Carbohydrates are typically stored as long polymers of glucose molecules with glycosidic bonds for structural support (e.g. chitin, cellulose) or for energy storage (e.g. glycogen, starch). However, the strong affinity of most carbohydrates for water makes storage of large quantities of carbohydrates inefficient due to the large molecular weight of the solvated water-carbohydrate complex. In most organisms, excess carbohydrates are regularly catabolised to form acetyl-CoA, which is a feed stock for the fatty acid synthesis pathway; fatty acids, triglycerides, and other lipids are commonly used for long-term energy storage. The hydrophobic character of lipids makes them a much more compact form of energy storage than hydrophilic carbohydrates. However, animals, including humans, lack the necessary enzymatic machinery and so do not synthesize glucose from lipids, though glycerol can be converted to glucose.[8]

All carbohydrates share a general formula of approximately CnH2nOn; glucose is C6H12O6. Monosaccharides may be chemically bonded together to form disaccharides such as sucrose and longer polysaccharides such as starch and cellulose.

Catabolism[edit]

Oligosacchride and/or polysaccharides are typically cleaved into smaller monosaccharides by enzymes called glycoside hydrolases. The monosaccharide units then enter monosaccharide catabolism. Organisms vary in the range of monosaccharides they can absorb and use, and they can also vary in the range of more complex carbohydrates they are capable of disassembling.

Metabolic pathways[edit]

Metabolic use of glucose is highly important as an energy source for muscle cells and in the brain, and red blood cells.

Energy Production[edit]

Typically, a breakdown of one molecule of glucose by aerobic respiration (i.e. involving both glycolysis and Kreb's cycle) is about 33-35 ATP.[1] This is categorized as:

  • Anaerobic breakdown by glycolysis - yielding 8-10 ATP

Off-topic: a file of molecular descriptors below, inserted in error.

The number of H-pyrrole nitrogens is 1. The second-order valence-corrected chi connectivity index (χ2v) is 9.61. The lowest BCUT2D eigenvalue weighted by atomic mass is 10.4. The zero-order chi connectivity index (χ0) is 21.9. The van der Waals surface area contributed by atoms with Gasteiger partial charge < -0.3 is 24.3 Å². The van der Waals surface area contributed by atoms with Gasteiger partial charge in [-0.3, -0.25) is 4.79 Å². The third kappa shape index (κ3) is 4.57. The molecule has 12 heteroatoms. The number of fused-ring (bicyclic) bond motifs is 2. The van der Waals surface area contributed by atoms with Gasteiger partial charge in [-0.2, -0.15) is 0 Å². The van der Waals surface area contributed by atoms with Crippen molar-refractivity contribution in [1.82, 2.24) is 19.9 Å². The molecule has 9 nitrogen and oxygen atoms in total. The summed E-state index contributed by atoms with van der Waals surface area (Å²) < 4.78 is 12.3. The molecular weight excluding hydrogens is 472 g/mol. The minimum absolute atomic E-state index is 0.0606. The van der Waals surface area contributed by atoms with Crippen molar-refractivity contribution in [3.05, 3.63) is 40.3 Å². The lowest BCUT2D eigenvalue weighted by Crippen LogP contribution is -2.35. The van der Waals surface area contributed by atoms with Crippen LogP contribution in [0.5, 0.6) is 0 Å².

• Aerobic respiration by kreb's cycle - yielding 25 ATP

Glucoregulation[edit]

Glucoregulation is the maintenance of steady levels of glucose in the body; it is part of homeostasis, and so keeps a constant internal environment around cells in the body.

The hormone insulin is the primary regulatory signal in animals, suggesting that the basic mechanism is very old and very central to animal life. When present, it causes many tissue cells to take up glucose from the circulation, causes some cells to store glucose internally in the form of glycogen, causes some cells to take in and hold lipids, and in many cases controls cellular electrolyte balances and amino acid uptake as well. Its absence turns off glucose uptake into cells, reverses electrolyte adjustments, begins glycogen breakdown and glucose release into the circulation by some cells, begins lipid release from lipid storage cells, etc. The level of circulatory glucose (known informally as "blood sugar") is the most important signal to the insulin-producing cells. Because the level of circulatory glucose is largely determined by the intake of dietary carbohydrates, diet controls major aspects of metabolism via insulin. In humans, insulin is made by beta cells in the pancreas, fat is stored in adipose tissue cells, and glycogen is both stored and released as needed by liver cells. Regardless of insulin levels, no glucose is released to the blood from internal glycogen stores from muscle cells.